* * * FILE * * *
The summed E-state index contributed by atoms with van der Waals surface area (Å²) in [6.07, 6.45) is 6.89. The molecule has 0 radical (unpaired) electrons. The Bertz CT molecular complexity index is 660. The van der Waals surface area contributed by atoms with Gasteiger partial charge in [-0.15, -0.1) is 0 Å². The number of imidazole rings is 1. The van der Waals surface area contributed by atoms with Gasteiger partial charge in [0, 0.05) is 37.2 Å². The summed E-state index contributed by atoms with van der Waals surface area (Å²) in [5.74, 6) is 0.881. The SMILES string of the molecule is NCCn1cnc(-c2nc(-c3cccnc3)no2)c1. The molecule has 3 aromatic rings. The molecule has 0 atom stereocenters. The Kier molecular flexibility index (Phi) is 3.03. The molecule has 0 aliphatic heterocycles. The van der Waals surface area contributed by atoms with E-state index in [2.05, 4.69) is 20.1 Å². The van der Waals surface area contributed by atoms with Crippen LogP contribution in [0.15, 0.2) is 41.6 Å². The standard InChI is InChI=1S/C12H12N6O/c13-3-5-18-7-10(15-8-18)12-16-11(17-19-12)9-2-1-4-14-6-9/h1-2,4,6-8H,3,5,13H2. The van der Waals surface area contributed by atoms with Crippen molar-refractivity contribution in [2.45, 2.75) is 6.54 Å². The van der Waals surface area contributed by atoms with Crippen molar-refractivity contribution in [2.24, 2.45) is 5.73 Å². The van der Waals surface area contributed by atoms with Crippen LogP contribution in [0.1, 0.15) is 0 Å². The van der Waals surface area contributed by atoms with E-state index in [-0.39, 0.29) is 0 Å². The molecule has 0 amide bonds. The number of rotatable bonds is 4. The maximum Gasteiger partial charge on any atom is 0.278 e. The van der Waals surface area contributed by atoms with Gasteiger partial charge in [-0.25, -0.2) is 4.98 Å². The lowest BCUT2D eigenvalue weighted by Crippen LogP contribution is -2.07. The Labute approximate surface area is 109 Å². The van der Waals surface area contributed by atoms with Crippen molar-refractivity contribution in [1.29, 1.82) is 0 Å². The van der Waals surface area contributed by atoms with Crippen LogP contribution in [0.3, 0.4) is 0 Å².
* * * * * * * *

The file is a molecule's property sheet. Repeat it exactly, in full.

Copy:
The summed E-state index contributed by atoms with van der Waals surface area (Å²) in [6.07, 6.45) is 6.89. The molecule has 0 radical (unpaired) electrons. The Bertz CT molecular complexity index is 660. The van der Waals surface area contributed by atoms with Gasteiger partial charge in [-0.15, -0.1) is 0 Å². The number of imidazole rings is 1. The van der Waals surface area contributed by atoms with Gasteiger partial charge in [0, 0.05) is 37.2 Å². The summed E-state index contributed by atoms with van der Waals surface area (Å²) in [5.74, 6) is 0.881. The SMILES string of the molecule is NCCn1cnc(-c2nc(-c3cccnc3)no2)c1. The molecule has 3 aromatic rings. The molecule has 0 atom stereocenters. The Kier molecular flexibility index (Phi) is 3.03. The molecule has 0 aliphatic heterocycles. The van der Waals surface area contributed by atoms with E-state index in [2.05, 4.69) is 20.1 Å². The van der Waals surface area contributed by atoms with Crippen LogP contribution in [0.15, 0.2) is 41.6 Å². The standard InChI is InChI=1S/C12H12N6O/c13-3-5-18-7-10(15-8-18)12-16-11(17-19-12)9-2-1-4-14-6-9/h1-2,4,6-8H,3,5,13H2. The van der Waals surface area contributed by atoms with Crippen molar-refractivity contribution in [2.45, 2.75) is 6.54 Å². The van der Waals surface area contributed by atoms with Crippen molar-refractivity contribution in [2.24, 2.45) is 5.73 Å². The van der Waals surface area contributed by atoms with Crippen LogP contribution in [0.1, 0.15) is 0 Å². The van der Waals surface area contributed by atoms with E-state index in [-0.39, 0.29) is 0 Å². The molecule has 0 amide bonds. The number of rotatable bonds is 4. The maximum Gasteiger partial charge on any atom is 0.278 e. The van der Waals surface area contributed by atoms with Gasteiger partial charge in [-0.25, -0.2) is 4.98 Å². The lowest BCUT2D eigenvalue weighted by Crippen LogP contribution is -2.07. The Labute approximate surface area is 109 Å². The van der Waals surface area contributed by atoms with Crippen molar-refractivity contribution in [1.29, 1.82) is 0 Å². The van der Waals surface area contributed by atoms with Crippen LogP contribution in [0.3, 0.4) is 0 Å².